Then we saw something that really raised our spirits – our personal toilet tent! We had been concerned for quite some time by all the horrors stories (all true, btw) we had heard about how difficult to use and outright filthy the squat toilets were on the trail. So imagine our delight to see that our private tour included a little tent with a small chemical toilet -with a seat! Incredible luxury!

A happy camper!

Unfortunately, I was still coming up blank on my attempts to use this little marvel, but I’ve rarely seen Rita so pleased. Gives me ideas about a good anniversary present next year.

The gift that keeps on giving

This was the first of our meals on the trail, and like all of those to come, it was exceptional. We had soup, chicken with vegetables, rice, a salad, choclo with cheese, potatoes, and homemade chips with guacamole. Some juice and more coca tea and we were practically sloshing as we got ready to press on for the final two hours of hiking.

Delicious!

From here the trail became gradually steeper, introducing more and more of the stone steps and irregular paths that would soon become the norm. But we did very well, stopping only at the Wayllabamba check point to get our entry tickets stamped once again.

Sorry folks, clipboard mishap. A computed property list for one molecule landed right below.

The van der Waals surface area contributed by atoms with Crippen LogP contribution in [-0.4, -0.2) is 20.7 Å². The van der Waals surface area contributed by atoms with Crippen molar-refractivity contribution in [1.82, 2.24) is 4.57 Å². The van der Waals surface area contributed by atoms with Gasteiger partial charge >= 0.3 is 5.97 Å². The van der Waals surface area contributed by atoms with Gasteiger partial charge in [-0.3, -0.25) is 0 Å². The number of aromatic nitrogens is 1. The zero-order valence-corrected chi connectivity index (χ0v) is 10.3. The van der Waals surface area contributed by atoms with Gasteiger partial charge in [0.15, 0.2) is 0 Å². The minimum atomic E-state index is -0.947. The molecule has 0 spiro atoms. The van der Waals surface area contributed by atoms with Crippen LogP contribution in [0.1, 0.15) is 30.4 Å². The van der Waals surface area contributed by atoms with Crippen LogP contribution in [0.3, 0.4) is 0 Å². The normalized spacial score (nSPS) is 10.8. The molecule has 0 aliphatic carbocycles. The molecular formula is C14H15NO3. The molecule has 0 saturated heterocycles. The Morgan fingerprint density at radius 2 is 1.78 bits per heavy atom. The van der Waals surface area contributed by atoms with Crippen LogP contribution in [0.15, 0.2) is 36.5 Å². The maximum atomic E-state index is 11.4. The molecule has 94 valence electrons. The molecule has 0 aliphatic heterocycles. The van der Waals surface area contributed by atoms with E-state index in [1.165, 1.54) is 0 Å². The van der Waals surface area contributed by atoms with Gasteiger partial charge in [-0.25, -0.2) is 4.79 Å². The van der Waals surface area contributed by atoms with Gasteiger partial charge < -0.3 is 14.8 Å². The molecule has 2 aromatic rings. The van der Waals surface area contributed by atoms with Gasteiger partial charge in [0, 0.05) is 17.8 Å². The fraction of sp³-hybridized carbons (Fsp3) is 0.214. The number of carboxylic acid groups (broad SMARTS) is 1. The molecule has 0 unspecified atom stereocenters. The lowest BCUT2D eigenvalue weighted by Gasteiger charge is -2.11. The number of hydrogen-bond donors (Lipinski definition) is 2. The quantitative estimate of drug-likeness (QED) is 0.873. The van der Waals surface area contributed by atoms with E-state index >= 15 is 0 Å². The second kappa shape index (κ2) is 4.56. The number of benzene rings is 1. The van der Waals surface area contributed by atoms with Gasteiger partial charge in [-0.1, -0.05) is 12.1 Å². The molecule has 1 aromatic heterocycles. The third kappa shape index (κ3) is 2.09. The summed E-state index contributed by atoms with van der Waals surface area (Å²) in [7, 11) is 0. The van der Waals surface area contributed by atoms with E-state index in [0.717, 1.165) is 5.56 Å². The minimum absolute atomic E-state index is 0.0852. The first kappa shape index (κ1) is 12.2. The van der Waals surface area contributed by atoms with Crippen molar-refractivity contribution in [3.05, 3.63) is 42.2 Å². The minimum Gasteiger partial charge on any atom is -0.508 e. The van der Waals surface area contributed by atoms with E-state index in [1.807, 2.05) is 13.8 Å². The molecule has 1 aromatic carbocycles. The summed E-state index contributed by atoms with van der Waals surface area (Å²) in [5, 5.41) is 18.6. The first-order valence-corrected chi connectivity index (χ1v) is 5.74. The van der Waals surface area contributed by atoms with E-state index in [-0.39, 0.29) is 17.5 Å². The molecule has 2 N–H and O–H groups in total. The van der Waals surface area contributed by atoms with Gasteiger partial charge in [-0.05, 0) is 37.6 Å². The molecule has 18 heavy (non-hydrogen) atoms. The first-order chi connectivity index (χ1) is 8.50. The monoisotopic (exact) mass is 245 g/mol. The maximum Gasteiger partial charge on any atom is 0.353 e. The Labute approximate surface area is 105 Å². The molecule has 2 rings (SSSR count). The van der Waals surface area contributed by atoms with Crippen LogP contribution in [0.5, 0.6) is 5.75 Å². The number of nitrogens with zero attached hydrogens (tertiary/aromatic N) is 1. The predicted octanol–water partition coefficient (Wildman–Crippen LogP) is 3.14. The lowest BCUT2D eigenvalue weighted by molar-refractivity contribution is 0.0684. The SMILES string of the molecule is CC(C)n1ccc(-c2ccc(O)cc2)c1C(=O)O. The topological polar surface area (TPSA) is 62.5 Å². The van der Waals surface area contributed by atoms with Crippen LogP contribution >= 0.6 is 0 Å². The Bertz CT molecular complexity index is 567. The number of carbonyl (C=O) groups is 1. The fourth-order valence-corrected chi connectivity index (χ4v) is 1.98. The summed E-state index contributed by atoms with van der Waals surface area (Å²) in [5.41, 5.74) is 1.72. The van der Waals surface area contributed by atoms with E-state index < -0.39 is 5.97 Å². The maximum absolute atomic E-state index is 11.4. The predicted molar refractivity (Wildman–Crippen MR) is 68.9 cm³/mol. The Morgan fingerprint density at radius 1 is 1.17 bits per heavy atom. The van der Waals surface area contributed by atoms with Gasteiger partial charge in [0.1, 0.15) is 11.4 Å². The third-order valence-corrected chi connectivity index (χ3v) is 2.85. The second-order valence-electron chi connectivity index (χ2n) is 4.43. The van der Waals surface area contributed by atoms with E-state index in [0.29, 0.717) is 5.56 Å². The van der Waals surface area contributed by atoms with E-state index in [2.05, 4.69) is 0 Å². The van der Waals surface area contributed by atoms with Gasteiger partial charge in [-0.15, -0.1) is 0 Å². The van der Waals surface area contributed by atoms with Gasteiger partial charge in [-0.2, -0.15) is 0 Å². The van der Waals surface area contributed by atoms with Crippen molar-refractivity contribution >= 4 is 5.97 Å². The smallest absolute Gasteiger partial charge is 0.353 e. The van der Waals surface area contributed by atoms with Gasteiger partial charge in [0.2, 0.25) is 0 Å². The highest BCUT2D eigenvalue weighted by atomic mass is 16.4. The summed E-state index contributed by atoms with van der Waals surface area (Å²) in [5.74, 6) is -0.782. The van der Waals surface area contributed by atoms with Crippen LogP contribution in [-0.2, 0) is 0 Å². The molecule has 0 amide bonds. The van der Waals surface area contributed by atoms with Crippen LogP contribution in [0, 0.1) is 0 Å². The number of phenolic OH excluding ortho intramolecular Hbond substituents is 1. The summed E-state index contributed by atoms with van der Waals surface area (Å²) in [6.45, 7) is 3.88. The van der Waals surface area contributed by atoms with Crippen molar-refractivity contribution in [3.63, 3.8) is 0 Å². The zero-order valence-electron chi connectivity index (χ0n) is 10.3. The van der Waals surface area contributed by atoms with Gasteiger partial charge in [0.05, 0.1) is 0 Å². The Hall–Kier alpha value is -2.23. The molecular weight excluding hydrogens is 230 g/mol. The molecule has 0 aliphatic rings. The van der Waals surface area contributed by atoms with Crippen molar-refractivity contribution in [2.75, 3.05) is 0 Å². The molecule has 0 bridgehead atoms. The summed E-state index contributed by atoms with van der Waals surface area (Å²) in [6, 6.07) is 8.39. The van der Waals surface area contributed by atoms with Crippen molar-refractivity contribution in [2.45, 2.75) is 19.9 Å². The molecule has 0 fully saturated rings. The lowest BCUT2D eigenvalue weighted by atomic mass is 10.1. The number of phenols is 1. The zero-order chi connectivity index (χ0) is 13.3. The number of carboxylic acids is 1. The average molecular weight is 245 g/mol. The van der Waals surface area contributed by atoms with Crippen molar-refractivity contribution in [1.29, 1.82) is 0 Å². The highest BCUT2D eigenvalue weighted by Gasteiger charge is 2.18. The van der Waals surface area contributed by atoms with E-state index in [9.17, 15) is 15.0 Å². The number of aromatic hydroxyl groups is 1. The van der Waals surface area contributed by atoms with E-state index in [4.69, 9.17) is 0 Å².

A soon-to-be-familiar sight

Our guide, Fletcher, stops to help a local re-position a pack.

Just after 5pm, we strolled triumphantly into our camp site at Ayapata, once again to the applause of our porters who had leapfrogged ahead of us. Our tents were setup and waiting (along with the special potty tent). They provided an insulating mat, an inflatable pad, and a pillow. Here we got another nice treat from Alpaca Expeditions – two containers of warm water, a soap dispenser, and two towels! What a treat!

Hail the conquering heroes!

Home sweet home

We used these precious items to clean up in our tents, and changed into our clothes for the next day. Feeling refreshed and like human beings again, we emerged from the tent in time for a little ceremony to introduce us to our support crew.

After that, we had “happy hour”, hot coffee, tea or cocoa in the dinner tent, served in this case with cookies and popcorn. We chatted about the day while the cook finished cooking dinner.

Dinner was even bigger than lunch. Another great soup, chicken in a sauce with carrots and red peppers, rice, fried eggplant with cheese, and steamed vegetables.

Well fed, once again

On the way back to our tents, we were treated to clear skies, and a glimpse of the Milky Way. One last visit to the potty tent (no joy for me, again), and we spent a surprisingly comfortable night, snug in our sleeping bags.

A very successful first day. Amazingly so really, when you consider we only had three hours of sleep the previous night, and had a very long 17-hour day. We had covered just over 9 miles in a little less than the average time. We started the day at 8,677 feet, and camped at 10,859 feet. We were feeling great, and other than my reluctant bowels, no problems at all.

Of course, we knew the most difficult day would start in the morning, as on Day 2 we would have to summit two +13,000 feet passes, beginning with Dead Woman’s Pass.

To be continued ….